Learn coding.

Programming is becoming a fundamental skill. A hundred years ago, we may have asked ‘Is it important to learn how to write?’

Experts are saying that most future jobs will have a coding component to it. So, if you are under 40 years of age, learn coding. If you’re over 50, cross your fingers and hope you make it through to retirement. Or, if you’re over 50 and really want to sleep at night, learn coding. And, if you are a parent, encourage your kids to enrol in a coding club straight away.

When six year old children are learning to code, you know it’s time to jump on board.

Trend #4: Technical skills open doors

‘We’re not going to hire you because your Word skills are too good’.

Can you imagine any employer telling you this when you’ve just applied for an Executive Assistant role?

Recently, I worked with an EA who told me ‘I’m not interested in being an expert at Word, Excel or PowerPoint and I don’t need to be.  In my current job, we use templates all the time.’

First, I can’t help thinking that you are in the wrong job if you don’t enjoy using the tools of your trade. I can’t imagine a highly skilled carpenter stating that she didn’t like using a chisel. Second, the problem was that this Executive Assistant was targeting very high-profile roles in the private sector which doesn’t use templates to the same extent as in her previous government sector.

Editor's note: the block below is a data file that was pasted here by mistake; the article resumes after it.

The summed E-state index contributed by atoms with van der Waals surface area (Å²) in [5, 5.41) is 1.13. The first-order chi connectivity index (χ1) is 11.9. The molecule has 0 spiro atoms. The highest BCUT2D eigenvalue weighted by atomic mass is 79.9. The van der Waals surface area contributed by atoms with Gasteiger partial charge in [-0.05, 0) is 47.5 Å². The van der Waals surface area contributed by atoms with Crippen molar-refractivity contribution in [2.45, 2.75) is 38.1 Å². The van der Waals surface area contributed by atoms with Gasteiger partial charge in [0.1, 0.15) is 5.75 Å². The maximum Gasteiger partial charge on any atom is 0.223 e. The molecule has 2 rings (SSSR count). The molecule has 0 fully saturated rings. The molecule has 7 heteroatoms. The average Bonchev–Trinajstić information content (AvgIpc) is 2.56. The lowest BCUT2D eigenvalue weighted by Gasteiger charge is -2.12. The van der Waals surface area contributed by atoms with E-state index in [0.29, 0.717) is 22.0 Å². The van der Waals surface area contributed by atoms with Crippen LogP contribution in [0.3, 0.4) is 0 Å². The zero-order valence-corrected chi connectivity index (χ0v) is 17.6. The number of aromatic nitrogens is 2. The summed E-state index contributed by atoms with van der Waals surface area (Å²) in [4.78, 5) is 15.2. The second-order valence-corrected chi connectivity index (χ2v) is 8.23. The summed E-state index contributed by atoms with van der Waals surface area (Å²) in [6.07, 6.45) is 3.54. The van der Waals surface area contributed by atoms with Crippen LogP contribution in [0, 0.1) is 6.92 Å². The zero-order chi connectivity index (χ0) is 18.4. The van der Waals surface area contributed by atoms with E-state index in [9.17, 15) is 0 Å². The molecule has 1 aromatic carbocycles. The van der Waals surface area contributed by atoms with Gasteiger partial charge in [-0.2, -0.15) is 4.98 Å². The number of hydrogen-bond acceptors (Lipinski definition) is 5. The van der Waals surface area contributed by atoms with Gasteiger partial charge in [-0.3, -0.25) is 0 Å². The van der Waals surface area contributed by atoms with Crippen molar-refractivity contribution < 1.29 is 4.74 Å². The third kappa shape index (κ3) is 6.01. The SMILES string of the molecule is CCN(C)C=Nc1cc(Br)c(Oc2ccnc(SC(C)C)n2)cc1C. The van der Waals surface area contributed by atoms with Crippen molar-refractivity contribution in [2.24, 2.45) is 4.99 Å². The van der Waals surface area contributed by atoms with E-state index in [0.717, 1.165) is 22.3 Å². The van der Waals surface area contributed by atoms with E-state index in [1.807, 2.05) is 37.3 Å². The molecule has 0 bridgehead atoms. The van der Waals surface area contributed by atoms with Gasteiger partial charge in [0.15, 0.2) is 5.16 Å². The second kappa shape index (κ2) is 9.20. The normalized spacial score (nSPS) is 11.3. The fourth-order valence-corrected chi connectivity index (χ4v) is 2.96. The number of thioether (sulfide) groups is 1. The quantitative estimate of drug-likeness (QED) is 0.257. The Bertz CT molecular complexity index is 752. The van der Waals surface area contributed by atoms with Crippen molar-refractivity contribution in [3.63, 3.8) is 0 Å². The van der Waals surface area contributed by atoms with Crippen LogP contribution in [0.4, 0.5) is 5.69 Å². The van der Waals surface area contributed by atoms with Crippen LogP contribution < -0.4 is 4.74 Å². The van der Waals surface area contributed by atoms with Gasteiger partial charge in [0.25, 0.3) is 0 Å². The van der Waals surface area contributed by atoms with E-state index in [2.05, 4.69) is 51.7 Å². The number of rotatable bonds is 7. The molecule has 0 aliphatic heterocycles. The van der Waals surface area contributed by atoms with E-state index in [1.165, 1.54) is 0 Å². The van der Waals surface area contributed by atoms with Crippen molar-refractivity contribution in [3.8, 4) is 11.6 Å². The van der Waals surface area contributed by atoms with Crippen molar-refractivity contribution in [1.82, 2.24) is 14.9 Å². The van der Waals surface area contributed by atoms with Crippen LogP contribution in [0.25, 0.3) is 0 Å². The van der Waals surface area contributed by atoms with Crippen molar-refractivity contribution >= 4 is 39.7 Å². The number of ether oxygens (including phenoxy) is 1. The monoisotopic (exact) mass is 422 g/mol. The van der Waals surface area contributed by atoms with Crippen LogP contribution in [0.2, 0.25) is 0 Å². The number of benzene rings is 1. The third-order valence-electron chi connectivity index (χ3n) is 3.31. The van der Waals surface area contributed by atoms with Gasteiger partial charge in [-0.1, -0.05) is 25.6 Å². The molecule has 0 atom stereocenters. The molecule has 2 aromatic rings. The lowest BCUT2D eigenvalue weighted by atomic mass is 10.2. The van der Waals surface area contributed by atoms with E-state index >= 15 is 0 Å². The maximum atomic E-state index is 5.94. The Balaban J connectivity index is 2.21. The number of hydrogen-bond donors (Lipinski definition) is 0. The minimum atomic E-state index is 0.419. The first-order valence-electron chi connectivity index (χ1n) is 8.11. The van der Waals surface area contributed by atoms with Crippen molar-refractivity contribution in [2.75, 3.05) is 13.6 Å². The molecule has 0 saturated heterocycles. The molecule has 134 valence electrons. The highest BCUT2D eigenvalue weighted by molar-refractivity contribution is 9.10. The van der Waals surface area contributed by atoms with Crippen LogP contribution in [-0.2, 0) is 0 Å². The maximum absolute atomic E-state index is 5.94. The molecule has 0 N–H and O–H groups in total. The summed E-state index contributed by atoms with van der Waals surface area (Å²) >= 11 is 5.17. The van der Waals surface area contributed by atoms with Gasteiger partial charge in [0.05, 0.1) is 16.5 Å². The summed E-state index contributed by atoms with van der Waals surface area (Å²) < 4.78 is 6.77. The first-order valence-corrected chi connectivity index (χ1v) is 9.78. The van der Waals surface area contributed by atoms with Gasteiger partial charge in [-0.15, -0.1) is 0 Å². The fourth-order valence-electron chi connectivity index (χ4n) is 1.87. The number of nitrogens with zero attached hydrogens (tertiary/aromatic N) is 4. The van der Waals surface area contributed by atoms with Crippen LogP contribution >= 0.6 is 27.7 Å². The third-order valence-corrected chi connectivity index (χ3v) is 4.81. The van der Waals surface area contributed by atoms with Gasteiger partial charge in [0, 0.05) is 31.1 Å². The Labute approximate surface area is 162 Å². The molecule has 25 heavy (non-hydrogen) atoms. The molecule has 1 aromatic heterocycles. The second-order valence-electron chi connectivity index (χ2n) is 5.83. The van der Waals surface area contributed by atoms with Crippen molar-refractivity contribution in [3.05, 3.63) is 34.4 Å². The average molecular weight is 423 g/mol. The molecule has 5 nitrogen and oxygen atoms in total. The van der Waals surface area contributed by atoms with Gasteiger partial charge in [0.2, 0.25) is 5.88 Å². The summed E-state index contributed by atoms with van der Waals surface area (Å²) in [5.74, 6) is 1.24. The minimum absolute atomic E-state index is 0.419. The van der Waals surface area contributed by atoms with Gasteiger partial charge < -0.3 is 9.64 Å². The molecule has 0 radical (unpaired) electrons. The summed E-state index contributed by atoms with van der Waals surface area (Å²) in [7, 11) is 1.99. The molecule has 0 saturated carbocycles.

Once you make it to the interview, an employer may well be assessing your transferable/soft skills.  In fact, it’s great if they do.  However, you need industry-specific technical skills to make the cut in the first place.

Trend #5: Emboldened employees are talking to their bosses about options

‘I’m bored…’

I was in my last job for four years and I became bored every 12 months. Did I just put up with it?  No way!  I am the ultimate spoiled brat and have very little tolerance for unpleasant work situations. I went to my boss and told him.  He was very receptive and each year, we managed to revamp my activities to give me the challenge and variety I need.

Based on what I have heard since then from clients, my behaviour was unusual. So many people tell me that they really love their place of employment but the work no longer stimulates them.  They just put up with it, letting their mojo seep out of them day after day until the whole world can see that they are no longer happy.

Or else, they leave.

In most circumstances, there’s absolutely no need to do this.  With my clients, we craft an approach to the boss, taking into account relevant information about personality and politics. And off they go to effect change in their lives.

Savvy employees are doing the same.

Anything New is Hard

I’ve been learning Italian seriously now for a year.  Sometimes, I tear my hair out at the seemingly arbitrary rules.  And I really do struggle to memorise the vocabulary. 

I persist because the adventure of experimenting in another language is a fascinating challenge for me.  In common terms, the upside is worth the downside. When it comes to your career, it would be perfect if you actually relished keeping up with new trends. Regardless, it must be done.  Take charge of your future so that you have a future.